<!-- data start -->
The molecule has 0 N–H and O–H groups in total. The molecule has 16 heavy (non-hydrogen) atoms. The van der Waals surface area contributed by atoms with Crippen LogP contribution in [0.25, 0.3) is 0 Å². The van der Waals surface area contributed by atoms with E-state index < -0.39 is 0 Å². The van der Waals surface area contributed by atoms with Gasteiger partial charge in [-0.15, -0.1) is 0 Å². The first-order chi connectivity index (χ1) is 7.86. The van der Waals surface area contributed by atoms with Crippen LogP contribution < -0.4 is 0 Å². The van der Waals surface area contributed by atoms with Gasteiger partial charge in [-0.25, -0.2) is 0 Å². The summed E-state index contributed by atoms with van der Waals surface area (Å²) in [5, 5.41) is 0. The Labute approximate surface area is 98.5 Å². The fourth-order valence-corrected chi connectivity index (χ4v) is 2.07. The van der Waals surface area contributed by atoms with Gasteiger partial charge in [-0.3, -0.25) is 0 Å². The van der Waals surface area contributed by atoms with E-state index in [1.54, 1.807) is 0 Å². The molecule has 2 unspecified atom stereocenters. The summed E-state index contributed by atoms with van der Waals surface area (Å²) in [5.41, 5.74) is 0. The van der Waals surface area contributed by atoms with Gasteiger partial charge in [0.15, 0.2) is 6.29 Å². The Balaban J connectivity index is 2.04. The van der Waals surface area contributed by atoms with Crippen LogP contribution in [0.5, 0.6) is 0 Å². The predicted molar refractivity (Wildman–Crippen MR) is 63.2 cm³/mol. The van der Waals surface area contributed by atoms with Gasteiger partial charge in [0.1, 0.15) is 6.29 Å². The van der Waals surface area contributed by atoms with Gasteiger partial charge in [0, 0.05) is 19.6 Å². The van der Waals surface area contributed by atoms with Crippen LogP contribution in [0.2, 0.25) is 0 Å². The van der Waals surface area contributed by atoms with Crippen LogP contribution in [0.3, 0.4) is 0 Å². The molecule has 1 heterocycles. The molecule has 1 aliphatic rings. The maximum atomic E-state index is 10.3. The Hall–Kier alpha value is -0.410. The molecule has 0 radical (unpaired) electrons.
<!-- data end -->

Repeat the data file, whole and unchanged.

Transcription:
The molecule has 0 N–H and O–H groups in total. The molecule has 16 heavy (non-hydrogen) atoms. The van der Waals surface area contributed by atoms with Crippen LogP contribution in [0.25, 0.3) is 0 Å². The van der Waals surface area contributed by atoms with E-state index < -0.39 is 0 Å². The van der Waals surface area contributed by atoms with Gasteiger partial charge in [-0.15, -0.1) is 0 Å². The first-order chi connectivity index (χ1) is 7.86. The van der Waals surface area contributed by atoms with Crippen LogP contribution < -0.4 is 0 Å². The van der Waals surface area contributed by atoms with Gasteiger partial charge in [-0.25, -0.2) is 0 Å². The summed E-state index contributed by atoms with van der Waals surface area (Å²) in [5, 5.41) is 0. The Labute approximate surface area is 98.5 Å². The fourth-order valence-corrected chi connectivity index (χ4v) is 2.07. The van der Waals surface area contributed by atoms with Gasteiger partial charge in [-0.3, -0.25) is 0 Å². The van der Waals surface area contributed by atoms with E-state index in [1.54, 1.807) is 0 Å². The molecule has 2 unspecified atom stereocenters. The summed E-state index contributed by atoms with van der Waals surface area (Å²) in [5.41, 5.74) is 0. The van der Waals surface area contributed by atoms with Gasteiger partial charge in [0.15, 0.2) is 6.29 Å². The Balaban J connectivity index is 2.04. The van der Waals surface area contributed by atoms with Crippen LogP contribution in [0.5, 0.6) is 0 Å². The predicted molar refractivity (Wildman–Crippen MR) is 63.2 cm³/mol. The van der Waals surface area contributed by atoms with Gasteiger partial charge in [0.1, 0.15) is 6.29 Å². The van der Waals surface area contributed by atoms with Gasteiger partial charge in [0, 0.05) is 19.6 Å². The van der Waals surface area contributed by atoms with Crippen LogP contribution in [0.2, 0.25) is 0 Å². The van der Waals surface area contributed by atoms with Crippen LogP contribution in [0.3, 0.4) is 0 Å². The molecule has 1 heterocycles. The molecule has 1 aliphatic rings. The maximum atomic E-state index is 10.3. The Hall–Kier alpha value is -0.410. The molecule has 0 radical (unpaired) electrons.